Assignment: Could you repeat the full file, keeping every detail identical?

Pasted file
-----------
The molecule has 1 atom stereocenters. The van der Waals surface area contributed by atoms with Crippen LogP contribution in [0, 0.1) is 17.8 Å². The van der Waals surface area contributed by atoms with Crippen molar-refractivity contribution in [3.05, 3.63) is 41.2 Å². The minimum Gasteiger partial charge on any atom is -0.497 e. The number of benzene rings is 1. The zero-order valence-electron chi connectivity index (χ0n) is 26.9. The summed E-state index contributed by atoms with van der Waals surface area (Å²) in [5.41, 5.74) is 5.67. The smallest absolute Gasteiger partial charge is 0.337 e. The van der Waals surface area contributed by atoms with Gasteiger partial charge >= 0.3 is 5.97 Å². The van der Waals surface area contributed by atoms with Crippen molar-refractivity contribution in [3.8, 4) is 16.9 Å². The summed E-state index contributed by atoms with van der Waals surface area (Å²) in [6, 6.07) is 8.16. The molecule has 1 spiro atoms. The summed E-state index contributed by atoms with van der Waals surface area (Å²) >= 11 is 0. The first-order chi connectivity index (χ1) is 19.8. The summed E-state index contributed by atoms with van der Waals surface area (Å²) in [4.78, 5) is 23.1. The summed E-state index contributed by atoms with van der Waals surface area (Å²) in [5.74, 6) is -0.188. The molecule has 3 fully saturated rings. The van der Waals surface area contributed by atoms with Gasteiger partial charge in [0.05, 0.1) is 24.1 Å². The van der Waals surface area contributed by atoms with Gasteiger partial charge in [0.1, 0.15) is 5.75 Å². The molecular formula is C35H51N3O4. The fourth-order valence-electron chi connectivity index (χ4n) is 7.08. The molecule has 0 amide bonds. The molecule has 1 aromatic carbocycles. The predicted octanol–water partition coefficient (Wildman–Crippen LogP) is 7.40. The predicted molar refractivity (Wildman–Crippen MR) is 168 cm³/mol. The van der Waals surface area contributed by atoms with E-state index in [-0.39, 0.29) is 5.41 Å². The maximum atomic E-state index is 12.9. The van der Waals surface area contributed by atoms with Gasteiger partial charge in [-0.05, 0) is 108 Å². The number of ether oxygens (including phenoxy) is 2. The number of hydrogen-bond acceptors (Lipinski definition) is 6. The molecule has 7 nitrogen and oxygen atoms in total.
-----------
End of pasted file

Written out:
The molecule has 1 atom stereocenters. The van der Waals surface area contributed by atoms with Crippen LogP contribution in [0, 0.1) is 17.8 Å². The van der Waals surface area contributed by atoms with Crippen molar-refractivity contribution in [3.05, 3.63) is 41.2 Å². The minimum Gasteiger partial charge on any atom is -0.497 e. The number of benzene rings is 1. The zero-order valence-electron chi connectivity index (χ0n) is 26.9. The summed E-state index contributed by atoms with van der Waals surface area (Å²) in [5.41, 5.74) is 5.67. The smallest absolute Gasteiger partial charge is 0.337 e. The van der Waals surface area contributed by atoms with Gasteiger partial charge >= 0.3 is 5.97 Å². The van der Waals surface area contributed by atoms with Crippen molar-refractivity contribution in [3.8, 4) is 16.9 Å². The summed E-state index contributed by atoms with van der Waals surface area (Å²) in [6, 6.07) is 8.16. The molecule has 1 spiro atoms. The summed E-state index contributed by atoms with van der Waals surface area (Å²) >= 11 is 0. The first-order chi connectivity index (χ1) is 19.8. The summed E-state index contributed by atoms with van der Waals surface area (Å²) in [4.78, 5) is 23.1. The summed E-state index contributed by atoms with van der Waals surface area (Å²) in [5.74, 6) is -0.188. The molecule has 3 fully saturated rings. The van der Waals surface area contributed by atoms with Gasteiger partial charge in [0.05, 0.1) is 24.1 Å². The van der Waals surface area contributed by atoms with Gasteiger partial charge in [0.1, 0.15) is 5.75 Å². The molecular formula is C35H51N3O4. The fourth-order valence-electron chi connectivity index (χ4n) is 7.08. The molecule has 0 amide bonds. The molecule has 1 aromatic carbocycles. The predicted octanol–water partition coefficient (Wildman–Crippen LogP) is 7.40. The predicted molar refractivity (Wildman–Crippen MR) is 168 cm³/mol. The van der Waals surface area contributed by atoms with E-state index in [-0.39, 0.29) is 5.41 Å². The maximum atomic E-state index is 12.9. The van der Waals surface area contributed by atoms with Gasteiger partial charge in [-0.05, 0) is 108 Å². The number of ether oxygens (including phenoxy) is 2. The number of hydrogen-bond acceptors (Lipinski definition) is 6. The molecule has 7 nitrogen and oxygen atoms in total.